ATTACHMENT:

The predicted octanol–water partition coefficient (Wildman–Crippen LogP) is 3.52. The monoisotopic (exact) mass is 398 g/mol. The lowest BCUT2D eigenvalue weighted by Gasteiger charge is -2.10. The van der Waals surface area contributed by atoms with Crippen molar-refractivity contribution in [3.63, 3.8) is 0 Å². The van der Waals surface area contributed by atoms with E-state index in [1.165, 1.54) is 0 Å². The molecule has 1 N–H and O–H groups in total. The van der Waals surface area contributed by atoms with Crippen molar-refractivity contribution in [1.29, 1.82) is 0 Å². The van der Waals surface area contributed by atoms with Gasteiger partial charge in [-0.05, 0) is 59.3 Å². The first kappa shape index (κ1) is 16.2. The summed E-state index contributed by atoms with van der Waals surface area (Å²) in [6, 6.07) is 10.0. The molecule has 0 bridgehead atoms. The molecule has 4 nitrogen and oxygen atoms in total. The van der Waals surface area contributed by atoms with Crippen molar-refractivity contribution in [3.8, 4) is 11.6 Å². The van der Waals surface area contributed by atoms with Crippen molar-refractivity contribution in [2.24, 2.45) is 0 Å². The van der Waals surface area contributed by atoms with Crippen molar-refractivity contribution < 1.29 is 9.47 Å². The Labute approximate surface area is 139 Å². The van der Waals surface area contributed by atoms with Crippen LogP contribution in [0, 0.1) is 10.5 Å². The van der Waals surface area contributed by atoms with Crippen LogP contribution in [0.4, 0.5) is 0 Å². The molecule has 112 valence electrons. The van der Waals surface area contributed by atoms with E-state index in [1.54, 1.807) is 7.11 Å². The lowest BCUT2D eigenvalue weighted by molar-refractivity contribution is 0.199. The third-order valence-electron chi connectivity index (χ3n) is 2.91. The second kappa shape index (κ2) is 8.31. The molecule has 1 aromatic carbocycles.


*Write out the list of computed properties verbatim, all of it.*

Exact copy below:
The predicted octanol–water partition coefficient (Wildman–Crippen LogP) is 3.52. The monoisotopic (exact) mass is 398 g/mol. The lowest BCUT2D eigenvalue weighted by Gasteiger charge is -2.10. The van der Waals surface area contributed by atoms with Crippen molar-refractivity contribution in [3.63, 3.8) is 0 Å². The van der Waals surface area contributed by atoms with E-state index in [1.165, 1.54) is 0 Å². The molecule has 1 N–H and O–H groups in total. The van der Waals surface area contributed by atoms with Crippen molar-refractivity contribution in [1.29, 1.82) is 0 Å². The van der Waals surface area contributed by atoms with Gasteiger partial charge in [-0.05, 0) is 59.3 Å². The first kappa shape index (κ1) is 16.2. The summed E-state index contributed by atoms with van der Waals surface area (Å²) in [6, 6.07) is 10.0. The molecule has 0 bridgehead atoms. The molecule has 4 nitrogen and oxygen atoms in total. The van der Waals surface area contributed by atoms with Crippen molar-refractivity contribution in [3.8, 4) is 11.6 Å². The van der Waals surface area contributed by atoms with Crippen molar-refractivity contribution in [2.24, 2.45) is 0 Å². The van der Waals surface area contributed by atoms with Crippen molar-refractivity contribution < 1.29 is 9.47 Å². The Labute approximate surface area is 139 Å². The van der Waals surface area contributed by atoms with Crippen LogP contribution in [0, 0.1) is 10.5 Å². The van der Waals surface area contributed by atoms with Crippen LogP contribution in [0.4, 0.5) is 0 Å². The molecule has 112 valence electrons. The van der Waals surface area contributed by atoms with E-state index in [1.54, 1.807) is 7.11 Å². The lowest BCUT2D eigenvalue weighted by molar-refractivity contribution is 0.199. The third-order valence-electron chi connectivity index (χ3n) is 2.91. The second kappa shape index (κ2) is 8.31. The molecule has 1 aromatic carbocycles.